Last Saturday we held our Fruit Tree Pruning and Training Workshop.  Despite the cold weather and somewhat windy conditions we had a great turnout.  Everybody dressed warm and brought gloves for the task.  On the rare times when the sun came out for a few minutes, it was perfect weather! First we discussed the proper tools.  Shears, loppers and saws along with benefits and uses for each with brand preferences. We had a great variety of trees to work with, from first year planted trees, 2 year and all the way up to bearing trees.  We were able to work with Apricot, Almond, Apple, Cherries, Pears, Asian Pears, Plums and Peaches. With 150 plus trees there was something for everyone.

We discussed and demonstrated vase style for the Stone fruits. We went over the latest in cherry pruning “the Spanish Style” and demonstrated with the different methods for Apricots.  With Peaches the norm is vase shape, but we showed the newer “Y” method which forms the tree with just 2 scaffold branches and all fruiting limbs are grown off these. This gives great sun and air circulation, but also allows for closer spacing than usual at 6 feet apart in the row.  With Apples we did Vase and Modified Central Leader styles of pruning.  We also got to work and show how to bring back trees to a central leader that have gotten away from you in the past from either lack of pruning or incorrect pruning.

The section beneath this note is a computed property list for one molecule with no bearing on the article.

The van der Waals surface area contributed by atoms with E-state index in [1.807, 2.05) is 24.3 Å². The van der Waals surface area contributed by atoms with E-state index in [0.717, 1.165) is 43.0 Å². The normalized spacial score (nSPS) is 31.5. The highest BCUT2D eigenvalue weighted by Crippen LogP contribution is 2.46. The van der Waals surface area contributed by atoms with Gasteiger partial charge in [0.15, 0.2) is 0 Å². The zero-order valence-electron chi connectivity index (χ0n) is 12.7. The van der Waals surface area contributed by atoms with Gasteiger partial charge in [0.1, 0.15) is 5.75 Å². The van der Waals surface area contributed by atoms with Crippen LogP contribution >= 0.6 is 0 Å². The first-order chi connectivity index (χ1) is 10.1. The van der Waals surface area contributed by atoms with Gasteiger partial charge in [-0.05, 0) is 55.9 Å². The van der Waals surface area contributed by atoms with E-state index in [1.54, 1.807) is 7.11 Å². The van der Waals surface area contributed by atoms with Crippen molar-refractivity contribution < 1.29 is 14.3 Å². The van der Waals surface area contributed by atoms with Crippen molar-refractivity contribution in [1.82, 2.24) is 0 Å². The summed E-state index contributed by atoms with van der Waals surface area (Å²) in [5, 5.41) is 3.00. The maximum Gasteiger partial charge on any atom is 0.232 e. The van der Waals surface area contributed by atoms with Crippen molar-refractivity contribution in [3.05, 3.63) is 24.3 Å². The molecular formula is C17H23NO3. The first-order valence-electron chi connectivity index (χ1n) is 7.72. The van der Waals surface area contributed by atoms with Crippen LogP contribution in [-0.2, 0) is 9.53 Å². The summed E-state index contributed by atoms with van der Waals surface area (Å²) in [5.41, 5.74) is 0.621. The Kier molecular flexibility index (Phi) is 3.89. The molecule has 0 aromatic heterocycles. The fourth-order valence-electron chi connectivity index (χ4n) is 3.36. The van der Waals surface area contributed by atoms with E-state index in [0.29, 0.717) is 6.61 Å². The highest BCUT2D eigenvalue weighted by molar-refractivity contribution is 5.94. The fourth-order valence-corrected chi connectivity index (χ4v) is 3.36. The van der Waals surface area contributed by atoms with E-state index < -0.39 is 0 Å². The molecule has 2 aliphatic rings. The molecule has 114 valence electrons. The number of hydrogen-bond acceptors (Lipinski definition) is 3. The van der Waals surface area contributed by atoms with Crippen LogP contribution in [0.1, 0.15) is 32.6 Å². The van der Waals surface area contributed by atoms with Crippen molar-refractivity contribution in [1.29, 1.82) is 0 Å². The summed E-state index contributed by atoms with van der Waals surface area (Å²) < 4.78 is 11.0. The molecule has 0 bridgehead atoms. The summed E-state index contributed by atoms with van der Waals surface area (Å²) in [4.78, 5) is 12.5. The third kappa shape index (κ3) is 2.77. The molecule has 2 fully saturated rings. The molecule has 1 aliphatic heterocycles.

Pear before Pruning

Pear before Pruning

Pear after pruning with branch spreaders installed

Pear after pruning with branch spreaders installed

Pears, especially European have a normal tendency to upright growth which limits fruit production.  We showed how and where to remove along with branch spreading techniques.  The more horizontal a branch is the more fruit it will give.  The goal is to try for 45  to 60 degree angle to give good crotch strength and highest production.  Some plums are also notorious for upright growth and we were able to see bud development differences with vertical versus more lateral growth.

We were able to work with some new, planted last year, trees to show how to get them off to a good start and also 2 year olds and their training.  The differences between heading and thinning cuts provided for some good learning.  But there is more to growing a good tree than just pruning. The training portion covered how to develop proper crotch angle using various types of trellising, branch spreaders, tying, staking and many other options based on the situation.

Pruning and training fruit trees is as much art as science. There are lots of different methods depending on your unique situation and it is a difficult thing to learn from a book.  The hands-on experience was the best part since everyone got to try as much as they needed or wanted to learn and feel comfortable in pruning their own trees.  All in all it was a great experience and an enjoyable time with the crowd that came. The only drawbacks were we didn’t get enough pictures and we needed more coffee and hot chocolate.  Good things all to remember for next year!

Using clothespins to direct new growth

Using clothespins to direct new growth

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